Maintained trails can be a great way to quickly access some of the backcountry areas. Yet, these areas will also attract other hunters and those with livestock. I will utilize trails from time to time; however, if my true destination includes a trail in the immediate area, I’ll cross it off the list. Instead, consider basins you have to hike from the trail to reach, and you will find yourself with far less competition.
Again, this is another no-brainer, but locating areas with less road activity will increase the likelihood of finding mature mule deer bucks. The average hunter in Montana will generally not venture much more than a mile or mile and a half from a road — even less, if the going is tough. Western Montana is full of closed logging and mining roads; these can be excellent options for accessing deep basins but will also draw some attention. In my experience, most hunters utilizing these closed roads will simply walk the roads and glass. Getting off the road and into new glassing positions can make all the difference.
Ease of access
This is perhaps my biggest piece of advice. Don’t immediately look for the deepest and nastiest terrain you can find. There is nothing wrong with that, but hunters will often walk past deer to find deer. Some of my better spots in Montana were close to roads but required some effort to get into. Sometimes, even a square mile of good habitat that is unpressured will hold some incredible hunting action. Looking for areas where a massive climb is needed from the truck, which will weed out nearly all other competition. My mantra has always been, “If it looks terrible to hike into, then there is a high chance of finding deer there.” A lot of people like to hunt in the backcountry, but there is a definitive zone between the road hunters and the hardcore guys where good deer will live and die every year.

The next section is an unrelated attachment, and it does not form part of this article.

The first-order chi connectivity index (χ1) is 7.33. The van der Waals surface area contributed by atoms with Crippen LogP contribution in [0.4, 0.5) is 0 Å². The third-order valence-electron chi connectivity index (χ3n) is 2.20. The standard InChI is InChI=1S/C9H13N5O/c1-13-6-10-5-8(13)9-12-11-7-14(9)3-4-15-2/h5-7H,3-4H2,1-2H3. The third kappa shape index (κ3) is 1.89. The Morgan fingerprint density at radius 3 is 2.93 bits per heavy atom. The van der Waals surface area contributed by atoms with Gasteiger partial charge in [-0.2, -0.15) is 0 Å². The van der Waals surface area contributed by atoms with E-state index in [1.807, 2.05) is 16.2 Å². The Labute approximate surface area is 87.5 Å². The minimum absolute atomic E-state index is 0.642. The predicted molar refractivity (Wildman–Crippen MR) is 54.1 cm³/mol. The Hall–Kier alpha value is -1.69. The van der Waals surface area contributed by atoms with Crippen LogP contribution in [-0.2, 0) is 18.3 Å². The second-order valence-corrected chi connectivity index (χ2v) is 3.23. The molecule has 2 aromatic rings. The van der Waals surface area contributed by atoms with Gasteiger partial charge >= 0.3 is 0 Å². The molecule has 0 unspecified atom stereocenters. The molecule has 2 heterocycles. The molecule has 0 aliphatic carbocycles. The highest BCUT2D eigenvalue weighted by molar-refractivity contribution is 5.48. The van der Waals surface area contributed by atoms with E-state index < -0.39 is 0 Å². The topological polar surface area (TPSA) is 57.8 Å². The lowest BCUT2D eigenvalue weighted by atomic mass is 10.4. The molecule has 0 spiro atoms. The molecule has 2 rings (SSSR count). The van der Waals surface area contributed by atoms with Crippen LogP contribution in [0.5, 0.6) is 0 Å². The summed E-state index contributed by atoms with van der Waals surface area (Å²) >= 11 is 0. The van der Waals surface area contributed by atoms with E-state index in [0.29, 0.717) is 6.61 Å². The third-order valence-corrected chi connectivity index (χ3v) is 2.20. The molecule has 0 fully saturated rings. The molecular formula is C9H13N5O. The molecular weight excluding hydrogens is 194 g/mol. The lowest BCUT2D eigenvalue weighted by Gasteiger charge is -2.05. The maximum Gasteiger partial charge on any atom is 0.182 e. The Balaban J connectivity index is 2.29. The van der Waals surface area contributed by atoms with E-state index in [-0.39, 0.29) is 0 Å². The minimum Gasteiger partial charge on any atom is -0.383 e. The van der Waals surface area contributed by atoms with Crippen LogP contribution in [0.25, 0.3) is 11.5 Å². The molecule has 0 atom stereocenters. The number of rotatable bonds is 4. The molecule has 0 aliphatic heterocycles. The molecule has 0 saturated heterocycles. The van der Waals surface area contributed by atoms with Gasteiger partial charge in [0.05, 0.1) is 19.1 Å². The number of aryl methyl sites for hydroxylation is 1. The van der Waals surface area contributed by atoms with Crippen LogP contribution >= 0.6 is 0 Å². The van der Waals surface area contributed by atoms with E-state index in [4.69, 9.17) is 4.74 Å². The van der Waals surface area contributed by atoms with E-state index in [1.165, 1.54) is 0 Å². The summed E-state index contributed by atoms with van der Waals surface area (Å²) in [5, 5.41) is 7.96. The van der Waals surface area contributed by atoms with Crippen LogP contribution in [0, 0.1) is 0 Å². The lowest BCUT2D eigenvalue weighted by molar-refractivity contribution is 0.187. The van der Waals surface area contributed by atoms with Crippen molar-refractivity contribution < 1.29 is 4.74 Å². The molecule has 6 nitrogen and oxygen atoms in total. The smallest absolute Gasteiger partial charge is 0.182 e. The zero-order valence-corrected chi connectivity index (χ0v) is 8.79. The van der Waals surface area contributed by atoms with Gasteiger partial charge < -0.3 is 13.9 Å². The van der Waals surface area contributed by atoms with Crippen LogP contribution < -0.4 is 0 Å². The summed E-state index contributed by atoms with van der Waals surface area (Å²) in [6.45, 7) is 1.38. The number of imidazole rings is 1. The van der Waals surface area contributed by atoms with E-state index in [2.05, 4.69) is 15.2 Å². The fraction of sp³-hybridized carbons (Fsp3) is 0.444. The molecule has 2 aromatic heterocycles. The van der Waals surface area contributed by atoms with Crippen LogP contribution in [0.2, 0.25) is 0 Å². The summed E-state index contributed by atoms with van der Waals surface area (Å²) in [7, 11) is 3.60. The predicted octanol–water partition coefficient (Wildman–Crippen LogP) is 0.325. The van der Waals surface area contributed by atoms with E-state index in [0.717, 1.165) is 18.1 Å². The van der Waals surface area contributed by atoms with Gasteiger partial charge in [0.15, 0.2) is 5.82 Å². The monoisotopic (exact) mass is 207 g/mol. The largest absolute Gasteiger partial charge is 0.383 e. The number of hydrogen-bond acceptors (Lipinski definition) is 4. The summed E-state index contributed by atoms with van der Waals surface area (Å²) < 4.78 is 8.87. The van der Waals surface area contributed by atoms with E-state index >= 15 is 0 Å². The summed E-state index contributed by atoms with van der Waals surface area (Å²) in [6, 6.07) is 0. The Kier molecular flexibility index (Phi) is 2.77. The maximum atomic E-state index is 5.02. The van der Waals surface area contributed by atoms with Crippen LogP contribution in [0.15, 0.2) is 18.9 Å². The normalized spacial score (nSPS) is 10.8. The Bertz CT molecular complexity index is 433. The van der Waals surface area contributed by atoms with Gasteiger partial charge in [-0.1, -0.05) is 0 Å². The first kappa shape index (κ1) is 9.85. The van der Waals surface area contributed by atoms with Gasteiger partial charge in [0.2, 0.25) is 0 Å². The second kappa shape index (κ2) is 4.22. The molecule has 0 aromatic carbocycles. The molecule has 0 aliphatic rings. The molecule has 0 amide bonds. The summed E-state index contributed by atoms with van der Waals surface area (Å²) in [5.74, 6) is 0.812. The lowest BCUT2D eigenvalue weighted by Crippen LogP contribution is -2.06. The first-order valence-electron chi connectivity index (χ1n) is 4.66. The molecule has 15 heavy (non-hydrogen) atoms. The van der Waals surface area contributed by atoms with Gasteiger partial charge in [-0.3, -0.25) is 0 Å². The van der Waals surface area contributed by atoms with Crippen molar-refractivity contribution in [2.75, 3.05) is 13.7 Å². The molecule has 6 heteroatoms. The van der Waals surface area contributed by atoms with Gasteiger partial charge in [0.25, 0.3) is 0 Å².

Be sure to check out these other great articles on e-scouting and finding mule deer:
- A look at how Brady Miller e-scouts for mule deer
- How to use the Terrain Analysis tool for big mule deer
- Strategies for organizing and color coding hunting waypoints
In my opinion, Montana boasts some of the best deer hunting in the west. Bigger deer can certainly be found, and with more consistency, in other states, but when it comes to quality of the hunt, deer seen each day, and the overall quality of animals, it’s tough to beat Montana. Good hunting conditions can be found throughout the entire state, along with different hunting experiences. Some are certainly better than others but don’t over-stress the need for the best district. Find a terrain type that speaks to you, the unit that has the data that attracts you, and e-scout your tail off until the season arrives. Good hunting will be found throughout, and there are a lot of adventures to be had.